Just how fabulous is Desmos.

Following up on last Friday’s lesson, I had the kids create “Des-man” on Desmos. I made these very simple sketches, showed them to the kids, and told them the minimum requirements:

- face and mouth must be parabolas
- eyes and nose are linear equations

Not only was this so great to reinforce slope, y-intercept, and all the coefficients, it also allowed us to talk about domain and range.

What I heard around the room (that I can remember):

- Oh, I get this now! I see what changing this number does!
- Oops, I made his face too wide!
- His smile is crooked. But I think I’ll leave it because he looks cool that way.
- Ha!! I see my mistake, I said x had to be greater than 4 but less than 2. Silly me.
- I want the eyes to be oval shaped though. My plan is to make 2 parabolas opening into each other.
- Can we work on this in 6th period too?

When I saw two students whose graphs were circles for faces, I knew they’d copied these from Desmos gallery as we haven’t — and won’t — learn circle equations in Algebra 1. I reminded them of the minimum requirements, but I told the class that they may copy equations and tinker with them to add other features, such as hair and whiskers.

(I actually said “whiskers,” and Lexi had to tell me, “Whiskers? On a man? You mean beard or mustache?”)

People don’t have whiskers? Really? Good to know.

I made my guys’ eyes elliptical and tweeted it, the good folks at Desmos responded.

Click on the second image below or here to use the slider *a*. So cool!

I think we got a lot of mileage from this activity. It’s a good sign when teacher instruction is minimal and student engagement and discussion are high.

Just in case you missed the Grand Opening of Daily Desmos about 3 weeks ago, brought to us by Michael Fenton, inspired by Dan Anderson.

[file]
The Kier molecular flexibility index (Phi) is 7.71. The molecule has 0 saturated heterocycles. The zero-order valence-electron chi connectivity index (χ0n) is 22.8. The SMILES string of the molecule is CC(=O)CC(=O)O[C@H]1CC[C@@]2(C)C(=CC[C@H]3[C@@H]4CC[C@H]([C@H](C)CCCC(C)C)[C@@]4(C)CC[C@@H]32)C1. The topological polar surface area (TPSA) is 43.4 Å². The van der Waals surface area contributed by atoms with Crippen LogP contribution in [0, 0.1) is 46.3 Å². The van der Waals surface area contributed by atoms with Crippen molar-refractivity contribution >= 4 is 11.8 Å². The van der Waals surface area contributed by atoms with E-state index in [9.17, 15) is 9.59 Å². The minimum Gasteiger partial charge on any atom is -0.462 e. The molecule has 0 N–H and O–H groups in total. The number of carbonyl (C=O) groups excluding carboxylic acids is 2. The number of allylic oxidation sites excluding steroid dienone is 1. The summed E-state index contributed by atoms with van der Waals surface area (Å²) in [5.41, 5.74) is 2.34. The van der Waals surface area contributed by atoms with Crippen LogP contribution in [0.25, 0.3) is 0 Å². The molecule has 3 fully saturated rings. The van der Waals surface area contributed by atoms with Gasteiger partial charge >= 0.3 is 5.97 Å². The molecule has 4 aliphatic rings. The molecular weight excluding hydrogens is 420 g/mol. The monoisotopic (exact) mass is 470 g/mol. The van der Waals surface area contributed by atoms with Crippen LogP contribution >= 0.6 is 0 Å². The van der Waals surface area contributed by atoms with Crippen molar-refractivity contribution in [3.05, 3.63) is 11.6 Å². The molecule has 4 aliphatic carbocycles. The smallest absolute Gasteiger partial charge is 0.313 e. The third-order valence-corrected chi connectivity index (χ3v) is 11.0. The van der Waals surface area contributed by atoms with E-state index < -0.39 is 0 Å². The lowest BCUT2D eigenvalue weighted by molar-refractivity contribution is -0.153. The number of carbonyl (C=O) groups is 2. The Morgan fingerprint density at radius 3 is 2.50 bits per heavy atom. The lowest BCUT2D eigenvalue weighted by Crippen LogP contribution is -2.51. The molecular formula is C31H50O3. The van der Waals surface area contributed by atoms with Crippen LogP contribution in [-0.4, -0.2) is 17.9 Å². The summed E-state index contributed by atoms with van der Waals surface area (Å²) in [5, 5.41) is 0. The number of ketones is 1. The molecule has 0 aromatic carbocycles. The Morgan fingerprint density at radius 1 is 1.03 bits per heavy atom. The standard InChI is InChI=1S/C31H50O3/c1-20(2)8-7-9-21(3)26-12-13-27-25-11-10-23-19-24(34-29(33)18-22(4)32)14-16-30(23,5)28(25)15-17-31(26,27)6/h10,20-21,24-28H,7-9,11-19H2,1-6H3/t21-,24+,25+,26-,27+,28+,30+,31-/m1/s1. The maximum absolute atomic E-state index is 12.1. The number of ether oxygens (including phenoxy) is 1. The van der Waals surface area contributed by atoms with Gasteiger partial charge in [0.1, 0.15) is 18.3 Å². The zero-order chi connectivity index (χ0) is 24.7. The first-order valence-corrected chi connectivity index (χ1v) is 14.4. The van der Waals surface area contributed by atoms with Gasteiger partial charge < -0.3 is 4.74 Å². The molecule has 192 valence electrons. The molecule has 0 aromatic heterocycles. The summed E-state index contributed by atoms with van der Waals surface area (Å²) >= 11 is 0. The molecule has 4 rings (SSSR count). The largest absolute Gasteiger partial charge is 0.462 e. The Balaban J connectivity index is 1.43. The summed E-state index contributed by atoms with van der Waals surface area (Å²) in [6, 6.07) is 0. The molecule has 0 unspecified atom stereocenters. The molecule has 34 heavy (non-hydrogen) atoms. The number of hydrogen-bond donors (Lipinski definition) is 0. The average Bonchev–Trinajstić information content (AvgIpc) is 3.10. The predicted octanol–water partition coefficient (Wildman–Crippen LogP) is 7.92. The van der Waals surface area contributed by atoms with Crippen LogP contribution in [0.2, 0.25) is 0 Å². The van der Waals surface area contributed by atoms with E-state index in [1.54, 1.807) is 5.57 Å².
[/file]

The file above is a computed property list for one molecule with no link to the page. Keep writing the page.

Team Math kicks ass.

## 9 Trackbacks

[…] Fawn’s Des-man which inspired the desmos team to create this awesome version of the project […]

[…] In each class, we spent about half of it just catching up. I talked a lot about D.C., what an honor that was. Told them that they made me look good at the Conference for all their hard work on Des-Man. […]

[…] wrote a short post about using Desmos today to create our “Des-man” — really nice […]

[…] Des-Man (Fawn Nguyen) […]

[…] use graphing calculators with my students or myself. I have bookmarked some pretty cool lessons that other teachers have done using Desmos, but until I learn to use it better I don’t feel […]

[…] in manipulating their equations. This is an activity conceived of by the incomparable Fawn Nguyen, and one that I use every year. I have written about it before as well. This kind of task gives […]

[…] Here’s my intro assignment {pdf, docx download} (this class had never used the Desmos calculator before). I stole it from somewhere and added the last two pages, but I can’t find the blog post I got it from. The last page is Fawn Nguyen’s Des-Man. […]

[…] and how manipulations of equations lead to transformations from a parent function. I jumped on to Fawn Nguyen’s Des-Man project as soon as I saw the idea, and have done some incarnation of this work each year. Each […]

[…] Download Plan More @ fawnnguyen.com […]